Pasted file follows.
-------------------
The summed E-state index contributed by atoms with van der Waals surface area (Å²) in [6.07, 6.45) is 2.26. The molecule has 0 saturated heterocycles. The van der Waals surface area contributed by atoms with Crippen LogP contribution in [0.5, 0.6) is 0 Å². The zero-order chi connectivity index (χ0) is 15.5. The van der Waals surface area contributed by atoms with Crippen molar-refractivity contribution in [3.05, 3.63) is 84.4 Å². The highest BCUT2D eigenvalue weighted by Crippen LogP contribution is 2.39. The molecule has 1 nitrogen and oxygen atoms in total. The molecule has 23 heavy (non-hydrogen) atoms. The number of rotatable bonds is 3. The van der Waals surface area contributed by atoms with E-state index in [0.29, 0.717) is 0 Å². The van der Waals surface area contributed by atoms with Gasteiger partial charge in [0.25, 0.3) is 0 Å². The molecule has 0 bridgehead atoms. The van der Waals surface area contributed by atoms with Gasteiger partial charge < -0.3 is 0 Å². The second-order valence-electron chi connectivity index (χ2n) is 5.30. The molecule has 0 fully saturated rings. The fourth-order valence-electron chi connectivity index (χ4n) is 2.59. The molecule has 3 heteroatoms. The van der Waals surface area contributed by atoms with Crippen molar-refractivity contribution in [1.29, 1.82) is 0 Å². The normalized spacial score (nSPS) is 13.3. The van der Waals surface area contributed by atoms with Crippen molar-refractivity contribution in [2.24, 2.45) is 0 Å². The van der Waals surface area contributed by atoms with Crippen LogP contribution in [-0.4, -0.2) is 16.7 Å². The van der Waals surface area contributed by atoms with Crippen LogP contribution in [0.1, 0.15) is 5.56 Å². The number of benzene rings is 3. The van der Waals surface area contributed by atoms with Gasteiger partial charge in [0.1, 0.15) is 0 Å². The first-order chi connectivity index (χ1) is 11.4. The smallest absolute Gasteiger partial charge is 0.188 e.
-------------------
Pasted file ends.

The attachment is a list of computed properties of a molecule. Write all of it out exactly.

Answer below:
The summed E-state index contributed by atoms with van der Waals surface area (Å²) in [6.07, 6.45) is 2.26. The molecule has 0 saturated heterocycles. The van der Waals surface area contributed by atoms with Crippen LogP contribution in [0.5, 0.6) is 0 Å². The zero-order chi connectivity index (χ0) is 15.5. The van der Waals surface area contributed by atoms with Crippen molar-refractivity contribution in [3.05, 3.63) is 84.4 Å². The highest BCUT2D eigenvalue weighted by Crippen LogP contribution is 2.39. The molecule has 1 nitrogen and oxygen atoms in total. The molecule has 23 heavy (non-hydrogen) atoms. The number of rotatable bonds is 3. The van der Waals surface area contributed by atoms with E-state index in [0.29, 0.717) is 0 Å². The van der Waals surface area contributed by atoms with Gasteiger partial charge in [0.25, 0.3) is 0 Å². The molecule has 0 bridgehead atoms. The van der Waals surface area contributed by atoms with Gasteiger partial charge < -0.3 is 0 Å². The second-order valence-electron chi connectivity index (χ2n) is 5.30. The molecule has 0 fully saturated rings. The fourth-order valence-electron chi connectivity index (χ4n) is 2.59. The molecule has 3 heteroatoms. The van der Waals surface area contributed by atoms with Crippen molar-refractivity contribution in [1.29, 1.82) is 0 Å². The normalized spacial score (nSPS) is 13.3. The van der Waals surface area contributed by atoms with Crippen molar-refractivity contribution in [2.24, 2.45) is 0 Å². The van der Waals surface area contributed by atoms with Crippen LogP contribution in [-0.4, -0.2) is 16.7 Å². The van der Waals surface area contributed by atoms with Crippen LogP contribution in [0.1, 0.15) is 5.56 Å². The number of benzene rings is 3. The van der Waals surface area contributed by atoms with Gasteiger partial charge in [0.1, 0.15) is 0 Å². The first-order chi connectivity index (χ1) is 11.4. The smallest absolute Gasteiger partial charge is 0.188 e.